Organic mattresses, like Birch, are made with organic cotton, latex derived from rubber tree sap, sheep’s wool, and other natural products. Organic mattresses do not include any hazardous materials or synthetic byproducts.

Airbeds

Airbeds, otherwise known as air mattresses, are made with polyvinyl chloride lining and are reinforced with plastics and polyurethane-based textiles. Air mattresses are portable and can easily be taken anywhere, which makes them convenient but not very supportive.

Waterbeds

Waterbeds feature heavy-duty upholstery to prevent leaks and rips and are constructed with polyvinyl chloride (PVC). Waterbeds alleviate pressure on the spine and can benefit sleepers with chronic health ailments such as arthritis.

Futons

Futons are mattresses that are made of cotton, wool, plastics, and latex materials bound within a quilted exterior. Futons are convenient because they double as seating but tend not to offer structural support for sensitive sleepers.

What About Pillow-Top Mattresses or Mattress Toppers? 

Pillow-top mattresses and mattress toppers aren’t a type of mattress, but rather they are features of mattresses. In other words, there are many types of mattresses that come with a pillow top or mattress topper, including hybrid, innerspring, and latex mattresses.

Usually, pillow-top mattresses are loaded with natural or organic fibers such as down and cotton. However, some pillow-top mattresses and mattress toppers are constructed with synthetic fibers, microfibers, and polyester additives. Mattresses toppers can be added onto existing mattresses to add between one and six inches of additional support.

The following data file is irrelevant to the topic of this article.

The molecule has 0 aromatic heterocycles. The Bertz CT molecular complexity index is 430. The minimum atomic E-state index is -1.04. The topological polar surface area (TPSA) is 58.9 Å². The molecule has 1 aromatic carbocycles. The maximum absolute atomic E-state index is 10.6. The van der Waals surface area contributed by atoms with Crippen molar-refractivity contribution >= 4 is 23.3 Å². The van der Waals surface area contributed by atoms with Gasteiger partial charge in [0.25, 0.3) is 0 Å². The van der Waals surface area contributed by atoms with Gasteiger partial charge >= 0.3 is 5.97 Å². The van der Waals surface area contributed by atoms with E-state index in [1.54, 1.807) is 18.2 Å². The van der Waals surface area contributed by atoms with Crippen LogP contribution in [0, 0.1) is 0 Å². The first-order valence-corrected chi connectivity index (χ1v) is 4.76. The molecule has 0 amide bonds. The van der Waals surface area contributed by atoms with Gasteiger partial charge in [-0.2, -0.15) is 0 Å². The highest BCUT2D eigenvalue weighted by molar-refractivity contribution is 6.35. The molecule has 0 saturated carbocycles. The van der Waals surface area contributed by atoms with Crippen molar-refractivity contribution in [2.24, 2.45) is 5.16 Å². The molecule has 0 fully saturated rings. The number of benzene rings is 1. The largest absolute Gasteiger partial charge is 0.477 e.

Mattress toppers are often built with interior pockets of fiber to help maintain stability and structural support. Therefore, sleepers can shift on the mattress without the interior of the mattress sliding around under the upholstery.

Why Mattress Materials Matter

Everybody sleeps differently. There are many common types of sleeping styles and positions, and everybody has their own preferences when it comes to stability, firmness, and temperature. Choosing the right mattress materials will help sleepers personalize their mattress so that it matches their sleeping style—for example, side sleepers with back pain may want a hybrid mattress with an organic cotton mattress topper.

Some sleepers prefer only organic or natural materials, whereas others would rather sleep on steel springs or coils. Neither preference is better than the other. If you’re shopping for a new bed, the important thing is that you find one that is built with the materials your body needs.

At Helix Sleep, the material in every mattress is personalized to match the sleeper’s unique preferences. To find a mattress with the right materials, take the Helix Sleep Quiz today and find a mattress that suits your body weight, firmness level preference, pressure points, and everything else you need for a good night’s sleep.

Adam Tishman
Adam is a co-founder and CEO of Helix Sleep